How this equipment can bring muscle to your jobsite
by Jason Boerger
October 17, 2018

In an industry faced with an increasingly high labor shortage, many construction companies are turning to technology and equipment to help fill in the gaps and improve efficiency. For contractors working in congested areas, a mini track loader offers a small frame size with big versatility. The machine is powerful enough to work alongside skid-steer loaders, compact track loaders and compact excavators, yet nimble enough to maneuver on partially or fully developed jobsites where larger equipment won’t fit.

As such, mini track loaders can bring big productivity to a variety of jobsites, including maintenance, construction and development projects, but it’s important to consider your specific application needs before you can select the right model for your company.

1. Size & Capability

Focus on these five specs when you start evaluating mini track loader models to ensure that you get a machine that can handle the work you need it for. Then, request a demo from your dealer to give the machine a trial run.

  • Rated operating capacity—If you plan to lift heavier loads, confirm that the rated operating capacity of the mini track loader will fit your needs.
  • Size—Consider the dimensions of your typical jobsite and ensure the width, height and length of the machine will meet those constraints. Don’t forget to take track width into account as well. Wider tracks offer less ground disturbance to maintained surfaces; whereas, narrower tracks allow you to fit into smaller spaces, work closer to walls and get better traction.
  • Operating weight—Make sure the weight of your machine is compatible with your trailer setup so that you won’t run into issues when transporting equipment to and from the jobsite.
  • Auxiliary hydraulic flow—Check that the horsepower of the mini track loader will be able to power the attachments you want to use with the machine.
  • Operation style—Ride-on models not only reduce operator fatigue, but also give the operator an enhanced view of the attachment and work area. For easier or shorter projects, or ones where the working area is cramped,
    a walk-behind model may suffice.

2. Attachment Arsenal

Attachments expand the machine’s capabilities, enabling it to do intense work like trenching, tilling, digging, moving materials and more. Consider purchasing these five popular attachments with your machine so you’ll be prepared to handle tasks ranging from demolition to cleanup.

  • Bucket—Make easy work of grading, leveling and moving materials.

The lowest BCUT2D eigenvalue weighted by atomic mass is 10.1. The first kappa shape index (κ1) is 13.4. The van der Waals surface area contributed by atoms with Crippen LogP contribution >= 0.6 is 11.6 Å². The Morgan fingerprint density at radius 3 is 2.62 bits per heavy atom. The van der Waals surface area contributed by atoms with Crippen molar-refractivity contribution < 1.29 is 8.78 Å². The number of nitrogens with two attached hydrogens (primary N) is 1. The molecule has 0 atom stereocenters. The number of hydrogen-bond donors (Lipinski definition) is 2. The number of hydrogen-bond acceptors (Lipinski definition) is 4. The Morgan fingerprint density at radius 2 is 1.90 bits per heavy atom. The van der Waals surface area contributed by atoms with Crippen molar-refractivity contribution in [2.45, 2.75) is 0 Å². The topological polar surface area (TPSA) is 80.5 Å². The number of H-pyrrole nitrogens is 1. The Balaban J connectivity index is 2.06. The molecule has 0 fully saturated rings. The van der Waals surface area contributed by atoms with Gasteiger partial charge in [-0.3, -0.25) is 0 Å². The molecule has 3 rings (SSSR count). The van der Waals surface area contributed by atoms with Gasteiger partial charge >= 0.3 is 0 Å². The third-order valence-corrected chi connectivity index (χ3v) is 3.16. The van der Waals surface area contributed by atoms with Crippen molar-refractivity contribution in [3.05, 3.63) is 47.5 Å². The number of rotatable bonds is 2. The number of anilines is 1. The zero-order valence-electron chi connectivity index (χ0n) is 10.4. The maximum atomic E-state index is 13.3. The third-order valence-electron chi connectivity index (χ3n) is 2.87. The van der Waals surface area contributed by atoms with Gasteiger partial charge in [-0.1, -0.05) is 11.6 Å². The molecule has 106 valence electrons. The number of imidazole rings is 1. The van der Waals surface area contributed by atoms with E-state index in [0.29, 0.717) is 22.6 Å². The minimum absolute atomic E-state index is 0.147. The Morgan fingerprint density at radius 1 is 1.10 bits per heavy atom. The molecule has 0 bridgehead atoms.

• Pallet fork—Load, lift, move and place materials with precision.
  • Breaker—Demolish rocks, concrete and other hard materials quickly.
  • Industrial grapple—Get maximum contact when working with irregular-shaped materials.
  • Broom—Make quick work of sweeping dirt and debris from driveways, sidewalks, parking lots and more.

When considering a mini track loader, keep in mind that there are different attachment mounting systems, which allow operators to switch between attachments for mini track loaders and some larger equipment. One such system is called the common industry interface (CII).

It offers a smaller, pin-on style. Be aware if you have skid-steer or compact track loaders, as the mounting system for those machines may not match a mini track loader with a CII.

If you already own compact equipment, some of your attachments for larger loaders may be compatible with a mini track loader. Contact your local compact equipment dealer to inquire about compatible attachments for your compact loader.

3. Part of the Crew

Mini track loaders can make up for a short-staffed crew thanks to their ability to dig and move materials in cramped quarters. Their narrow profile has made them an especially popular choice for urban developers, who sometimes need equipment to travel next to or through established buildings. Plus, as crew numbers dwindle, a mini track loader shows up ready to work every morning and can complete the equivalent of about two workers’ worth of labor per day.

4. Maintenance-Minded

Every manufacturer details service-interval requirements in its operation and maintenance manual. As with other machines, mini track loader owners will need to keep on top of grease point maintenance as well as oil, filter and fluid changes. Regularly inspecting the machine for leaks and any wear and tear, especially on the track, can help prevent minor issues from becoming major ones. Scheduling planned maintenance will also help keep the machine running at peak efficiency and prevent downtime.